Rebecca: The feeling that it will actually go on a mean something.
Rebecca: The organization will absolutely use those ideas, or a lot of them.
Daniel: I felt that kind of, over the course of the couple days, let’s do something here.
Jeff: For those that weren’t here, the night before the conference started, what I really thought was interesting, they had massive large white boards they wheeled into the middle of the room, throughout the room. They left markers on them, so people could sketch and draw anything they wanted. And had different signs up about employers who are looking for people and people who are looking for work and they could put their names down. The organizer, Tom?
Daniel: Tom Crawford.
Jeff: Tom Crawford, the organizer of VizThink for this particular event, announced tonight that one person actually found a job. They were looking for someone and they hooked up. They had the interview and they landed the job, which I thought was pretty…
Daniel: That speaks your idea of something unique. You don’t hear about these things at every single conference, in terms of it being a priority, in terms of looking for those kinds of things.
Ken: In fact, I’d go so far to say, if you put white boards and markers up at most other conference, they would either be left untouched or what went on them would be just… complete vandalism, basically. You’d get the smart asses who’d do the “Kilroy was here” type stuff without really engaging that side of their brain. They would do a dump, rather an organized dump.
Noah: It was interesting for me the diversity of experience levels and skill sets here. A number of other conference I’ve been to, like the Information Architecture Summit, for example. Was more or less professions who were more or less doing the same thing. Some academics. This was very diverse here. There was educational administrators, there was graphic designers, and there was sort of information theorists, and illustrators, and cartoonists. In some ways I think it was a little bit challenging, because I think targeting the sessions and who they were for. I went to at least one session where I knew most of what went on, because I had much more experience with interaction design. It was a little bit lower level of that.
But, then, in the collaborative sessions where you had these different people working on a project, and people from all these different backgrounds and different parts of the country. Again, a nice big box. It was kind of interesting having all those different skill sets that, at least for me, mostly I don’t get that level of diversity of exposure in my workplace to these different skill sets.
They’ll be the customers I’m working with, and I’ll get some ideas from them, or some analysts or something, but that’s very different from having the diversity of people who were here.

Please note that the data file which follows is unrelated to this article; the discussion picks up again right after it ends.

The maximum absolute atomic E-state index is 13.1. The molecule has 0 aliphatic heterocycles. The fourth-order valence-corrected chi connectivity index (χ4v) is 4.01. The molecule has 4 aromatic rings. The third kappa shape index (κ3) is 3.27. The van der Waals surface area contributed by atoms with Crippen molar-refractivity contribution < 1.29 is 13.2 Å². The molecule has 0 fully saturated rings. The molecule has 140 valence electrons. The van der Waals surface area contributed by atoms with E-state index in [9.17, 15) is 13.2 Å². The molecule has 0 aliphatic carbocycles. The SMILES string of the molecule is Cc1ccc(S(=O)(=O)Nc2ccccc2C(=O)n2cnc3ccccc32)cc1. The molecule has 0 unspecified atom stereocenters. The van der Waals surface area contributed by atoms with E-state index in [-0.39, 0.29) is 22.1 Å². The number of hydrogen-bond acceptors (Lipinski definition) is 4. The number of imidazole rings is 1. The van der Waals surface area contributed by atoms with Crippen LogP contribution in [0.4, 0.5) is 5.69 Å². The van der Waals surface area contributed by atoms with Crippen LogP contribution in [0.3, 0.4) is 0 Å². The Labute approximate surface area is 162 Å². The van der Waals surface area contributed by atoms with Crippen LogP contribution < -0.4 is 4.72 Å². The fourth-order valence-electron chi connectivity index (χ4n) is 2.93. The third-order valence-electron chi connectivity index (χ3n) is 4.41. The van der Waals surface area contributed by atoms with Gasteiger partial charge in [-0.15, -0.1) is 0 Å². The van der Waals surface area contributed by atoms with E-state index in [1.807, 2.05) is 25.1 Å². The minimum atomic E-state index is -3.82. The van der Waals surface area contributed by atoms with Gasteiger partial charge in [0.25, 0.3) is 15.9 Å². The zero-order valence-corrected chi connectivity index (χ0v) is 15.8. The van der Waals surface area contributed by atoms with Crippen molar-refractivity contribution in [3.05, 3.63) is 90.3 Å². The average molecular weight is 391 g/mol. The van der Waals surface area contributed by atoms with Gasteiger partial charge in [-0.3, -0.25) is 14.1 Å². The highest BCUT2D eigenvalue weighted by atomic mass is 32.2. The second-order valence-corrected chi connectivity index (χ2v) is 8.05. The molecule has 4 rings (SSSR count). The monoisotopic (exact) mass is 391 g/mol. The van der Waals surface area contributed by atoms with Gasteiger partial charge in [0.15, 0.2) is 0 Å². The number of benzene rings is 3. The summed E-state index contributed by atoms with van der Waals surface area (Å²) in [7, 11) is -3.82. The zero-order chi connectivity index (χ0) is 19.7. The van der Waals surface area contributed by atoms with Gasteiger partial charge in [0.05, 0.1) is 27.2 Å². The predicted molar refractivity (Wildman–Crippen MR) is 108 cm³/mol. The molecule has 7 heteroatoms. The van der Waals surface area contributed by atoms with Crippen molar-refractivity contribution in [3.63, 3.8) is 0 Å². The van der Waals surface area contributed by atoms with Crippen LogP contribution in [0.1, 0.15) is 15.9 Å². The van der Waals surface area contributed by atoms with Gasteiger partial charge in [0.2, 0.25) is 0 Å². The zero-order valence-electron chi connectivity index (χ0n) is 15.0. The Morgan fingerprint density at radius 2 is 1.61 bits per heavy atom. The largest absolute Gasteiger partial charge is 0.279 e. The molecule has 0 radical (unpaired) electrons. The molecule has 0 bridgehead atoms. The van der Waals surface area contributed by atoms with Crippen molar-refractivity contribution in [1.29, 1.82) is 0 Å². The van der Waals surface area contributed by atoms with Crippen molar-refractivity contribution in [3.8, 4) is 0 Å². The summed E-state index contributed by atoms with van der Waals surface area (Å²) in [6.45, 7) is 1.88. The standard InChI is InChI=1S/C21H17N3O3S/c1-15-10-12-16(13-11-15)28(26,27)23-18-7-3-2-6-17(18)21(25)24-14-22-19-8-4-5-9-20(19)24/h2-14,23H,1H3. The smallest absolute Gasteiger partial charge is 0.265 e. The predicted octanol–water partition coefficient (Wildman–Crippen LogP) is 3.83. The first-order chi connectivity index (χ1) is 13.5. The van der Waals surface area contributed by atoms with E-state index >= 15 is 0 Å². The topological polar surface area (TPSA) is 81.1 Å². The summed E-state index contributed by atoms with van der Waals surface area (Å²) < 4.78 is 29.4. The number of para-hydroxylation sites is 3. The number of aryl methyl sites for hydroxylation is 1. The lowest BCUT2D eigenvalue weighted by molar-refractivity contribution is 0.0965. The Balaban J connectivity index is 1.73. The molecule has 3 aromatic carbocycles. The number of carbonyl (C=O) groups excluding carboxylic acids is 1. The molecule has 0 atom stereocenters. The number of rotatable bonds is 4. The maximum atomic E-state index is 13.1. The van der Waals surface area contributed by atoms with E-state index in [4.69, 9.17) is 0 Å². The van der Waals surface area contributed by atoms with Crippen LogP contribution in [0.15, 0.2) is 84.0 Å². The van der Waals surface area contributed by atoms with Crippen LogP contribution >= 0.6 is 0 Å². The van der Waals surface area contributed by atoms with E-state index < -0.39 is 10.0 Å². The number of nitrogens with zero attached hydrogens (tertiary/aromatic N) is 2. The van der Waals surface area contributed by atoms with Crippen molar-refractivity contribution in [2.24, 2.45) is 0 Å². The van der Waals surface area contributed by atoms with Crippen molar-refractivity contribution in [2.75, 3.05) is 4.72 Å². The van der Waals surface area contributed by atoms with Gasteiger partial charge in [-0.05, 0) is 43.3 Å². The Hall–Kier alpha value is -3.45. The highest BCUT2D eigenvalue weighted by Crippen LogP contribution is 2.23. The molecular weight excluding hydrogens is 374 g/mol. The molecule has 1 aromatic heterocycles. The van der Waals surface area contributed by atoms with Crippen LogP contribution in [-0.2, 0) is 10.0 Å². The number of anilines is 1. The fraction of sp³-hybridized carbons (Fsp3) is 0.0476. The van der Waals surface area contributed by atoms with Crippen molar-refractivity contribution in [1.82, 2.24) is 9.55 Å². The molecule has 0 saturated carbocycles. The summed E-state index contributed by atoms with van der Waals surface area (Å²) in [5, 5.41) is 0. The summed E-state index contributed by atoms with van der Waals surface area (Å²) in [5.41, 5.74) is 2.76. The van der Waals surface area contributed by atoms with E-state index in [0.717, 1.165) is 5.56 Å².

Rebecca: A lot of that probably points to note for the people that weren’t here that they might find interesting is that 20% of the 380 people who were here, I think 380?
Ken: About that…
Rebecca: 20% were international and come from more than 3000 miles away. There were people from the UK, Denmark, Australia, New Zealand…
Jeff: South Africa.
Rebecca: South Africa. So there’s a pretty diverse bunch that all came together. And also that every meeting table, workshop table, and also the main session tables were covered in paper.
Rebecca: With a bowl full of crayons and pencils and stickers and sticky labels. I’ve never been to a conference like that in my life where you’re invited to doodle and draw.
Noah: Draw like a five year old, but here you’re encouraged to draw on the tables. And on the walls and the white boards. It’s almost like, complete reversal of what is expected of a professional, stiff‑backed person to come and doodle on a piece of paper or [indecipherable 29:20] . Just encouraged to lead the test. I feel like I’ve been at a fun‑park for an entire weekend. It’s just been like wow, wow, wow, wow, wow.
Rebecca: I think that the Vizthink website’s going to put a lot of the images from the conference up on their website. I’m sure people who are listening can go to that and see some of the cool photos that captured the essence of what it was all about.
Jeff: Guys, thanks very much. I know it’s been a great couple of days, but I’m sure everybody’s got plans for dinner, drinks, and maybe even heading home as Chris had to fly out. So, thanks very much for joining me on the the Boxes and Arrows podcast. Best of luck and I hope to see you at future conferences all over the world.
[crosstalk of everyone saying thanks]